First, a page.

In August 2017, ten Red Cross workers were massacred in an attack attributed to ex-Séléka militants in the south-eastern town of Gambo. (Photo: World Watch Monitor)

A church elder who worked for UNICEF was one of six people killed during a recent ambush by armed men in northern Central African Republic.

Gabriel Ole, 66, was an elder at a Baptist church (Eglise Baptiste Doumbia) in Bangui, the capital.

He was among of a group of six workers – including two officials from the Ministry of Education, and three members of a local group (Bangui Sans Frontieres) that works with UNICEF – travelling to the north-western town of Markounda, near the Chad border, on 25 February, when their car was ambushed.

Some of the victims were shot dead; others had their throats slit. Their car was also torched, local sources told World Watch Monitor.

Ole is survived by a wife and seven children.

“We strongly condemn this senseless act against aid workers who were there to improve the lives of the most vulnerable populations,” Marie-Pierre Poirier, UNICEF’s Regional Director for West and Central Africa, said in a statement. “We offer our deepest condolences to the families and the colleagues of the victims.”

CAR’s Prime Minister, Simplice Matthieu Sarandji, honoured the victims during a visit to Markounda on Tuesday, 6 March.

“School is the key to developing a country,” he said. “Any attack against teachers is a crime against the education of our children.”

The Prime minister pledged that “justice will do its job” and this “cowardly criminal act” will not go unpunished.

According to UNICEF, the victims were on a mission to Markounda, where they were to start a training course for volunteer teachers. Over 7,000 internally displaced people (IDPs) have sought refuge in the town over the past three months.

Gabriel Ole, was an elder at a Baptist church in Bangui. (Photo: World Watch Monitor)

The assailants are believed to be members of Mouvement National de Libération de Centrafrique (MNLC), an outfit of Séléka rebels active in the region.

The region has been plagued by violence since December, after fighting erupted between rival armed groups for the control of natural resources.

The violence has claimed more than 100 lives, while 60,000 people have been internally displaced. More than 15,000 others have fled to neighbouring Chad, according to the UN Office for the Coordination of Humanitarian Affairs (OCHA) in CAR.

The February attack is not the first targeting aid workers in the war-torn country. In August 2017, ten Red Cross workers were massacred in an attack attributed to ex-Séléka militants in the south-eastern town of Gambo.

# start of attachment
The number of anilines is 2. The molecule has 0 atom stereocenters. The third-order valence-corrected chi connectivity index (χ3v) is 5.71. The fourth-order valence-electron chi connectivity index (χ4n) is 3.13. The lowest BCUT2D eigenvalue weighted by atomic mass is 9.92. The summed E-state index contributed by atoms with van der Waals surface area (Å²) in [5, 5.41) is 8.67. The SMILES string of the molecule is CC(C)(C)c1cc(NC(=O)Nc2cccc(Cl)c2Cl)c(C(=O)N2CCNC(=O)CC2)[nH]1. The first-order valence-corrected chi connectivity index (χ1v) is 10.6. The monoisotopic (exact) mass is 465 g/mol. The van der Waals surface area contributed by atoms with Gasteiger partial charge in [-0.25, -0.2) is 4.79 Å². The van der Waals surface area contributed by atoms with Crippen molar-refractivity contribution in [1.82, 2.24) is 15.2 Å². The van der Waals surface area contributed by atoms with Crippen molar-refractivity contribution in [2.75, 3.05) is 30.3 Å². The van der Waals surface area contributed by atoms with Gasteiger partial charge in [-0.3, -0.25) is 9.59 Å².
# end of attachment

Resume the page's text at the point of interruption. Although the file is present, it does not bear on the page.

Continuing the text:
The International NGO Safety Organisation (INSO) recorded more than 365 security incidents involving aid workers in the Central African Republic last year – more than in Syria, Afghanistan, Iraq or Somalia – making the Central African Republic the most dangerous place in the world for humanitarian workers.

Insecurity reigns in the Central African Republic

The Central African Republic has been torn apart by a civil war ongoing since 2013. The violence reached an unprecedented level last year, affecting 14 out of 16 regions. An estimated 20% of the population is displaced either internally or externally.

Bangui has enjoyed relative calm but the situation there is also deteriorating. On 23 February, three people were killed and at least seven others wounded as clashes erupted between armed groups in PK5, the predominantly Muslim district and economic hub of the capital.

Three months earlier, four people were killed and 20 injured after a grenade attack at a peace concert in the same PK5 district. Three other people lost their lives the following day (12 November) in a reprisal attack.

The recent clashes in the capital are serious but represent an exception, according to Fr. Barwendé Médard Sané, director of the Catholic University Centre in the capital.

“Life is relatively normal in Bangui,” he told Catholic news agency Fides. “The situation of young people, who find it hard to complete their studies and find it difficult to find a job, is of particular concern. Many of them live on the street without doing anything all day.”